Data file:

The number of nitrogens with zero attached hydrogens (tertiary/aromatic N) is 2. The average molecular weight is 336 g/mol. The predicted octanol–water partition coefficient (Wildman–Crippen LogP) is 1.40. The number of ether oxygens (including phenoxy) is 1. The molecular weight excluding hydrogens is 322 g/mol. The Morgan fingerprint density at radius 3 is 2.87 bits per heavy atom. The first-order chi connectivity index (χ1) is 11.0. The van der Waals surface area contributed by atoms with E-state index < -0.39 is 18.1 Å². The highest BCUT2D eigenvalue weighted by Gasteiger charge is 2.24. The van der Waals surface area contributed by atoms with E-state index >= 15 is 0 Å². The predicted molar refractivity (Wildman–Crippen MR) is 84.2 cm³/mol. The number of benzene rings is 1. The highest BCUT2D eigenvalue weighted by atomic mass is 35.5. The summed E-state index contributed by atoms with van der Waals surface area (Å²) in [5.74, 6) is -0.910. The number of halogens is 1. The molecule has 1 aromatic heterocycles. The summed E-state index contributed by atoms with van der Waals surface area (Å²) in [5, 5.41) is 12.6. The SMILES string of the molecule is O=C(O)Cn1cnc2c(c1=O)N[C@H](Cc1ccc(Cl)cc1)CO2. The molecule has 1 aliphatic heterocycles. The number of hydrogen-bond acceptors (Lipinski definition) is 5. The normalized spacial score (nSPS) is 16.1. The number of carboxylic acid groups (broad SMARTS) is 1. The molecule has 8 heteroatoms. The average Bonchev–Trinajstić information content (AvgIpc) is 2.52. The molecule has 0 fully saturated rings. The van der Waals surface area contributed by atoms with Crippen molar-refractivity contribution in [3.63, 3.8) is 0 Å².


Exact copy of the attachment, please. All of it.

The number of nitrogens with zero attached hydrogens (tertiary/aromatic N) is 2. The average molecular weight is 336 g/mol. The predicted octanol–water partition coefficient (Wildman–Crippen LogP) is 1.40. The number of ether oxygens (including phenoxy) is 1. The molecular weight excluding hydrogens is 322 g/mol. The Morgan fingerprint density at radius 3 is 2.87 bits per heavy atom. The first-order chi connectivity index (χ1) is 11.0. The van der Waals surface area contributed by atoms with E-state index < -0.39 is 18.1 Å². The highest BCUT2D eigenvalue weighted by Gasteiger charge is 2.24. The van der Waals surface area contributed by atoms with E-state index >= 15 is 0 Å². The predicted molar refractivity (Wildman–Crippen MR) is 84.2 cm³/mol. The number of benzene rings is 1. The highest BCUT2D eigenvalue weighted by atomic mass is 35.5. The summed E-state index contributed by atoms with van der Waals surface area (Å²) in [5.74, 6) is -0.910. The number of halogens is 1. The molecule has 1 aromatic heterocycles. The summed E-state index contributed by atoms with van der Waals surface area (Å²) in [5, 5.41) is 12.6. The SMILES string of the molecule is O=C(O)Cn1cnc2c(c1=O)N[C@H](Cc1ccc(Cl)cc1)CO2. The molecule has 1 aliphatic heterocycles. The number of hydrogen-bond acceptors (Lipinski definition) is 5. The normalized spacial score (nSPS) is 16.1. The number of carboxylic acid groups (broad SMARTS) is 1. The molecule has 8 heteroatoms. The average Bonchev–Trinajstić information content (AvgIpc) is 2.52. The molecule has 0 fully saturated rings. The van der Waals surface area contributed by atoms with Crippen molar-refractivity contribution in [3.63, 3.8) is 0 Å².